Mumps is a virus-borne infectious illness. It usually begins with a fever, headache, muscular pains, exhaustion, and a loss of appetite that lasts a few days. The salivary glands of most people will then enlarge (often referred to as parotitis when the parotid gland, located in front and below the ear, swells). The plump cheeks and sensitive, swelling jaw are the result of this.
Signs & Symptoms of Mumps
Mumps is most well-known for causing puffy cheeks and a painful, swollen jaw. This is caused by swelling salivary glands under one or both ears, a condition known as parotitis.
Other signs and symptoms that may appear a few days before the onset of parotitis include:
- Muscle aches
- Loss of appetite
Symptoms typically appear 16-18 days after infection, but this period can range from 12–25 days after infection.
- Mumps can cause moderate symptoms (like a cold) or no symptoms at all, and some individuals are unaware they have the condition.
- Mumps can sometimes lead to more serious issues.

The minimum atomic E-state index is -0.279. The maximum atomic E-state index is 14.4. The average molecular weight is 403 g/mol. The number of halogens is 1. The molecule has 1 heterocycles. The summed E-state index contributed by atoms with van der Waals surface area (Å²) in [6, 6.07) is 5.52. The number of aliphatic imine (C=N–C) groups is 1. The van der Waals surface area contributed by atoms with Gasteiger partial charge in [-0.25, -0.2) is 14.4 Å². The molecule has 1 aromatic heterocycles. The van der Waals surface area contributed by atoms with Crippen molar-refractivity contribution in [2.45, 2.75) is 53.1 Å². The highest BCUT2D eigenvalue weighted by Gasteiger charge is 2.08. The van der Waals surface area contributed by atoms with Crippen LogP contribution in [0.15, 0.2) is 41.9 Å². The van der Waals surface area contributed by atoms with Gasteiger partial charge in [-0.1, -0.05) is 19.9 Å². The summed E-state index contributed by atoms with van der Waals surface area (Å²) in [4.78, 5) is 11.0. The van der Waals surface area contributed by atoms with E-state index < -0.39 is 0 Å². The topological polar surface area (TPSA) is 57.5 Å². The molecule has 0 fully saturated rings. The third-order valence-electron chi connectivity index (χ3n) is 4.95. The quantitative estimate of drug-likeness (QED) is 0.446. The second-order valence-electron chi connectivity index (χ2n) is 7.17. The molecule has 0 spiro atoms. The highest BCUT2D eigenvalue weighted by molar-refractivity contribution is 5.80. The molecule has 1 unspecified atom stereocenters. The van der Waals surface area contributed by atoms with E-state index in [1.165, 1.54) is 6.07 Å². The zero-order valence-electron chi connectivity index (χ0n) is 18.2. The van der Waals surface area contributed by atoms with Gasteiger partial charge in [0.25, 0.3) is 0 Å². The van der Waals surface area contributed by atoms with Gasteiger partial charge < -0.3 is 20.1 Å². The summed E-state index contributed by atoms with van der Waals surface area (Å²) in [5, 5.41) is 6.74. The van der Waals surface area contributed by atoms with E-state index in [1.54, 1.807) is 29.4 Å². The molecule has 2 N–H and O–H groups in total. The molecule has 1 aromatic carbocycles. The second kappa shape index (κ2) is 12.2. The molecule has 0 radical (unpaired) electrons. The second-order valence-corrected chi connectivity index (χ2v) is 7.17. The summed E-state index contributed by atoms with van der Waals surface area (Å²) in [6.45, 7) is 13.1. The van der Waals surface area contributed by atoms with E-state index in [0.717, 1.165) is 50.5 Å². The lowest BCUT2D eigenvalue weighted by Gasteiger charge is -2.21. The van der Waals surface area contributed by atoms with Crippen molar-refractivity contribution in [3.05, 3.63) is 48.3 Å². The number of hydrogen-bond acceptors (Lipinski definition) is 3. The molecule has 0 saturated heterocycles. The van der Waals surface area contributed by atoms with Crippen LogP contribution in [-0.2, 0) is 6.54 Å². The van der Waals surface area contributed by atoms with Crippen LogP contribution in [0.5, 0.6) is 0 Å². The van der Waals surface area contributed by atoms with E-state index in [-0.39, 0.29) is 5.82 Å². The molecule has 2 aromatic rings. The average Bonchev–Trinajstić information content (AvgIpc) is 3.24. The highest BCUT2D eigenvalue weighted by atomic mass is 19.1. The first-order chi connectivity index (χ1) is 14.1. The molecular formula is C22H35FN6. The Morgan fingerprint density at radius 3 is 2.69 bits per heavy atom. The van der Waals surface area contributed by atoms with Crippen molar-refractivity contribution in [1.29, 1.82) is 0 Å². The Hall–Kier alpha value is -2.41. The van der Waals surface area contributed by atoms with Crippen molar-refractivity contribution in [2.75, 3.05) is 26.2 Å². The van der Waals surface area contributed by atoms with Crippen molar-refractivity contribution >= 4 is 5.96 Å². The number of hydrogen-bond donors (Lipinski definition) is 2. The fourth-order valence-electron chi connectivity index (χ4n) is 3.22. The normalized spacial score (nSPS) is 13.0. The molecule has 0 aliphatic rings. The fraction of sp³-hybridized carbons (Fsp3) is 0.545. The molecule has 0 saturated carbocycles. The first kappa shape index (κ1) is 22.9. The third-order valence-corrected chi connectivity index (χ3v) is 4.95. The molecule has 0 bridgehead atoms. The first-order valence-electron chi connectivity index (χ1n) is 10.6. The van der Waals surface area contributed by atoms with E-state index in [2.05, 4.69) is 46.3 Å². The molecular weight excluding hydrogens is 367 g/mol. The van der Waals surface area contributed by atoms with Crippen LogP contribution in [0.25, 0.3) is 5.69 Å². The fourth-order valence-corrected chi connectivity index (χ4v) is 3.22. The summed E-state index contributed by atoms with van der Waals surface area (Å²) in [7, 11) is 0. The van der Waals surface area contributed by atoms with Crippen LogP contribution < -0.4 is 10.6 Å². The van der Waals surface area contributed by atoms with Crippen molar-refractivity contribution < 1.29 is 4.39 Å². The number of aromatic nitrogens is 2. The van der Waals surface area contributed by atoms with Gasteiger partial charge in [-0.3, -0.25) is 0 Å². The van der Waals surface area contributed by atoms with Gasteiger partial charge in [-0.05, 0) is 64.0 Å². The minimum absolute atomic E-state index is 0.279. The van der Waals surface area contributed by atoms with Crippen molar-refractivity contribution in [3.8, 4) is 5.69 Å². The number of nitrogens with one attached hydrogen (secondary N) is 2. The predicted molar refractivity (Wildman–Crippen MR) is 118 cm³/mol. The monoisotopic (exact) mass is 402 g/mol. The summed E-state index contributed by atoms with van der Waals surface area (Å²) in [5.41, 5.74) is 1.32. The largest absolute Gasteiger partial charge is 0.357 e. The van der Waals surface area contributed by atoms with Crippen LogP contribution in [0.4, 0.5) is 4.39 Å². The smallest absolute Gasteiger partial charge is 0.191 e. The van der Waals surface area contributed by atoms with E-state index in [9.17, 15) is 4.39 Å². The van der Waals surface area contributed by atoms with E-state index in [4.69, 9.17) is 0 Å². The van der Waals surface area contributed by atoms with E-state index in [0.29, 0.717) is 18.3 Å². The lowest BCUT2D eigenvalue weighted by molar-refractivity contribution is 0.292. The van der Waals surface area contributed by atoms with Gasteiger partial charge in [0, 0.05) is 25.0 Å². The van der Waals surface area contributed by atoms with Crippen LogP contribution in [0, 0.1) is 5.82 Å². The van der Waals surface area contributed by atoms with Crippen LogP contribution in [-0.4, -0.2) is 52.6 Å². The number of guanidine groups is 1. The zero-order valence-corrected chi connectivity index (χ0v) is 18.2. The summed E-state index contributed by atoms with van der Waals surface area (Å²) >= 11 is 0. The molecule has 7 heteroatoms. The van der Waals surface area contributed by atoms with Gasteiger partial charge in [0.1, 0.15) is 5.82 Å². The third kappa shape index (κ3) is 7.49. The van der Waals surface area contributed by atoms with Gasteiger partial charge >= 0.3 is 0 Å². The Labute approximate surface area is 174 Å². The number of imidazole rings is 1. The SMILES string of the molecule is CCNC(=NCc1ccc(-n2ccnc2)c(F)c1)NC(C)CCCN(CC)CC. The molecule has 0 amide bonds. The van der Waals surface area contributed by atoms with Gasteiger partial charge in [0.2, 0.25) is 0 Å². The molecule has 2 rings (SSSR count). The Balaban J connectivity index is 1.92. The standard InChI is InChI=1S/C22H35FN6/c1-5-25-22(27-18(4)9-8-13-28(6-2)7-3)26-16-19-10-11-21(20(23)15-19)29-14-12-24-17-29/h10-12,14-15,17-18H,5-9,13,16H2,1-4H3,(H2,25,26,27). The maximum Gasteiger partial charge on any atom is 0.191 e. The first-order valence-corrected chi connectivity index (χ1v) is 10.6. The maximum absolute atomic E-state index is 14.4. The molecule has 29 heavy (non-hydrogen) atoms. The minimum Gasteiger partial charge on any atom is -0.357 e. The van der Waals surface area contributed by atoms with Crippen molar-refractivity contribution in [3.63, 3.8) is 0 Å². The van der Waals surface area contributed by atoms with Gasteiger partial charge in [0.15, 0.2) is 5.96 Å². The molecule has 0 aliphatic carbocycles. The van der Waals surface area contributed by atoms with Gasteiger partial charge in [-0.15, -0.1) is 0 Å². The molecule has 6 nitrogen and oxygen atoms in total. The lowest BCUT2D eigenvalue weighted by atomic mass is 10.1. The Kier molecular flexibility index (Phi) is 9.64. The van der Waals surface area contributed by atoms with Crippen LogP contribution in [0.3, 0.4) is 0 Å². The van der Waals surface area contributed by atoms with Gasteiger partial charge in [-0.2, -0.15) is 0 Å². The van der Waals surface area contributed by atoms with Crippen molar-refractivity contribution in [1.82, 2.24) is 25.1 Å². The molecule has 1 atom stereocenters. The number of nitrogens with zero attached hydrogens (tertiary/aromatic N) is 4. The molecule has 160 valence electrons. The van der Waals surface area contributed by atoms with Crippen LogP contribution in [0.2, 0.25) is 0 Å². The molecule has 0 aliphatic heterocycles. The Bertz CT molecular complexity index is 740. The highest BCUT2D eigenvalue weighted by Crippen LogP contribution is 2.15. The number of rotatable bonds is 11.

- Mumps usually clear up in two weeks for the majority of people.
Transmission of Mumps
Mumps is a virus-borne infectious illness. It spreads when saliva or respiratory droplets from the lips, nose, or throat come into touch with it. An infected person can spread the virus by
- coughing, sneezing, or talking
- sharing items that may have saliva on them, such as water bottles or cups
- participating in close-contact activities with others, such as playing sports, dancing, or kissing
Mumps can be disseminated from a few days before the salivary glands swell to up to five days after the swelling starts. During this period, somebody with mumps should avoid interacting with others. Stay home from school and avoid social gatherings.
Use of Serology to Aid in the Diagnosis of Mumps Infection
To confirm mumps infection, a buccal swab specimen taken 3 days after the beginning of parotitis is preferable. Detection of mumps immunoglobulin M (IgM) can aid in the diagnosis of mumps although a positive IgM result determines a probable rather than confirmed case, based on the Council of State and Territorial Epidemiologists mumps case definition. A significant rise in immunoglobulin G (IgG) antibody titer in paired acute- and convalescent-phase serum specimens, and IgG seroconversion, can also aid in the diagnosis of mumps infection but are not recommended because they are rarely observed.